Window covers also add warmth downbelow, whether external (canvas or rigid) or internal (drapes or blinds). Be sure to remove any outside covers on sunny days to benefit from the radiation. A bank of large windows and hatches can contribute as much as 500 BTUs per hour on a sunny day.

There are a variety of ways to insulate doors and windows. The aim is to add both insulation and draft control, in ways that don't impair access. On one Chesapeake-based PS test boat, we use closed-cell foam attached to the door with Velcro, but weve also seen beautiful quilted covers. Even a simple draped beach towel helps.

Heaters that release combustion products into the cabin, no matter how clean they seem, don't belong on board. They add moisture to the cabin, require continuous venting, and are utterly unsafe for sleeping. Install CO and CO2 detectors, but bear in mind that detector failures are common. They should be replaced every few years. Electric heat is fine while at a dock, but portable heaters also have their hazards.

Snow Risks

Storing your tender on davits during the winter is a risk, even when its covered. The tender will deflate in the cold, and should it blow off in a storm, the combination of snowfall and ice blocking the drains can make it extremely heavy. If you insist on keeping the dinghy on davits, tricing lines, crisscrossed under the tender, can help support and distribute any added load.

Deep snow presents unexpected scenarios. A fuel fill that is normally well-drained may be submerged. Cockpit lockers that are normally exposed only to splashes may be in standing water after the cockpit drains plug with ice (a common scenario on boats that are left untended). Since the deck will not warm with the sun, condensation will get worse. A dodger helps keep the companionway clear. Finally, although the weight of the snow itself is not damaging, a boat can sink 3 to 6 inches below its standard waterline due to snow cover, pushing water up the exhausts and through low cockpit drains. Can your boat manage this waterline change (or worse) without flooding? A collapsible plastic shovel is a big help for clearing decks and cockpits.

In high-snow areas, liveaboards will need to add extensions to prevent the smokestack vent from becoming blocked by accumulated snow.

Do not roll soft-vinyl windows when temps dip below 50 degrees; cracking is likely.

Luke-warm water works for melting ice from frozen drains and stuck lockers without a risk of cracking; avoid chipping or force in cold temperatures since plastics become brittle. Also, if the temperature is above freezing, the salt in seawater helps clear frost from decks.

Fighting Off the Big Freeze

Sensible protection against the winter cold doesn’t require a big budget, but failing to take precautions can end up causing expensive problems. A few of the biggest enemies are freezing temperatures and ice, so much of winter preparation involves sealing against water intrusion and eliminating any standing water where freezing temperatures are anticipated.

1.
Nikwax Rope Proof was a top pick in our December 2011 review of after-market line treatments. Dyneema lines also resist freezing.
2. Heater stacks require a wind and water break if used underway. Leave the sides exposed for dockside use.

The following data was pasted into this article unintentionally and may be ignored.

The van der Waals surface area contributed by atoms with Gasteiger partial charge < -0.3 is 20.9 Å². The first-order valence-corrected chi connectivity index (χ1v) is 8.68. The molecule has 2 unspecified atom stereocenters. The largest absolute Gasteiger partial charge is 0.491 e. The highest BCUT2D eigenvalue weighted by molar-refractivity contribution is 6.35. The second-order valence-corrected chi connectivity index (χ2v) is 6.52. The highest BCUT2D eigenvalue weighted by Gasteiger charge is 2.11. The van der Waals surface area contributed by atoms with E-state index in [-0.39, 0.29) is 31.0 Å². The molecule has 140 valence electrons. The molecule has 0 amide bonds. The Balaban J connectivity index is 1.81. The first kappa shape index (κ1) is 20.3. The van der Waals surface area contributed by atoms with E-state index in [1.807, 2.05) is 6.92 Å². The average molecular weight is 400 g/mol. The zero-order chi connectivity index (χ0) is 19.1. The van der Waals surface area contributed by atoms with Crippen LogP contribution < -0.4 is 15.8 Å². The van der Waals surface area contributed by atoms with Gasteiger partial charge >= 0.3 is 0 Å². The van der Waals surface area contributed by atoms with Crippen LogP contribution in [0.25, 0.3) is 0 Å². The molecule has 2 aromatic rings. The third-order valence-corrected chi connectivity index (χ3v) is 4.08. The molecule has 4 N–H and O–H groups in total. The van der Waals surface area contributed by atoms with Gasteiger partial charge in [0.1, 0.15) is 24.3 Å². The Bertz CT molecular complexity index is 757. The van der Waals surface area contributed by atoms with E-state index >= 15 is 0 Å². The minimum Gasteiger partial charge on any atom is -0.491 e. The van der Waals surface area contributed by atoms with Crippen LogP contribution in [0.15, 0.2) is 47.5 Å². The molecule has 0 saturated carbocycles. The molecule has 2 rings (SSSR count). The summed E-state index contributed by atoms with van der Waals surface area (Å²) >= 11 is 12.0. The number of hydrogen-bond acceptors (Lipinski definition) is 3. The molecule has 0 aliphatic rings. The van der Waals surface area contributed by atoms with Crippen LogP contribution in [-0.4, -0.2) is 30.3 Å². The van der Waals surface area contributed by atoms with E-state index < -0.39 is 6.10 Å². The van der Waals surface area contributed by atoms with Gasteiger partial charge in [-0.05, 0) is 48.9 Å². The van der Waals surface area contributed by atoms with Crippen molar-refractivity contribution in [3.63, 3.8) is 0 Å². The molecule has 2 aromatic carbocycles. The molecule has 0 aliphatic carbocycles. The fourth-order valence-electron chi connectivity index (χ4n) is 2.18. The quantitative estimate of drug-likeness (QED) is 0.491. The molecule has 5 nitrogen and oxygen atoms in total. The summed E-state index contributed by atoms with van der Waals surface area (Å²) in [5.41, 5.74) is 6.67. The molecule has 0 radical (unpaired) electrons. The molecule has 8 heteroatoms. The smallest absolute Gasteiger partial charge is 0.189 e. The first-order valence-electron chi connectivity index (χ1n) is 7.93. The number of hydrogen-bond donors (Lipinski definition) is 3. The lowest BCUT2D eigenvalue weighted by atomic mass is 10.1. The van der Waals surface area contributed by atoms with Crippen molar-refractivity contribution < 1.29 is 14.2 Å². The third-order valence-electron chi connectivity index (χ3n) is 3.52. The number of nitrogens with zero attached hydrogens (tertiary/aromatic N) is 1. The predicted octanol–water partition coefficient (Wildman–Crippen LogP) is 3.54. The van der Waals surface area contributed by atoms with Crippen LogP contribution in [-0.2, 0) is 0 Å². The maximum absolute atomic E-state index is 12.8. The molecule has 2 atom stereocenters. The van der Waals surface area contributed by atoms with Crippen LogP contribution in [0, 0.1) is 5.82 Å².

3. Solar output is reduced by short days, gray weather, snow, and even frost.
4. Installing a valve on the head intake simplifies winterizing.
5. Exterior window covers reduce heat loss.
6. Towels sewn into long sausages offer a simple means to sealing the companionway slider against drafts.
7. Installing a T-union and valve on the inlet before the water pump makes winterizing the potable water system easy.

Insulating Portlights and Hatches

You’d be surprised how much cold can seep in through the small ports and hatches on most sailboats. Equally surprising is the benefit you gain by taking some modest efforts to insulate these openings. Here are some of the tips gleaned from our previous report on this topic. (See “DIY Fiberglass Hatch Covers,” PS March 2016 online.)

1.
Easy-to make, closed-cell foam hatch covers insulate deck hatches.
2. Spacers (one layer of 1/8-inch fiberglass with 3M Dual Lock fasteners on both sides) make it easier to secure the covers.
3. Bubble wrap sticks to the windows by static alone. Just spray the window with water and apply. It also allows sunlight to brighten the cabin.

Darrell Nicholson, editor of Practical Sailor, grew up boating on Miami’s Biscayne Bay on everything from prams to Morgan ketches. Two years out of Emory University, after a brief stint as a sportswriter, he set out from Miami aboard a 60-year-old wooden William Atkin ketch named Tosca. For 10 years, he and writer-photographer Theresa Gibbons explored the Caribbean, crossed the Pacific, and cruised Southeast Asia aboard Tosca, working along the way as journalists and documenting their adventures for various travel and sailing publications, including Cruising World, Sail, Sailing, Cruising Helmsman, and Sailing World. Upon his return to land life, Darrell became the associate editor, then senior editor at Cruising World magazine, where he worked for five years. Before taking on the editor’s position at Practical Sailor, Darrell was the editor of Offshore magazine, a boating-lifestyle magazine serving the New England area. Darrell has won multiple awards from Boating Writer’s International, including the Monk Farnham award for editorial excellence. He holds a U.S. Coast Guard 100-ton Master license and has worked as a harbor pilot and skippered a variety of commercial charter boats.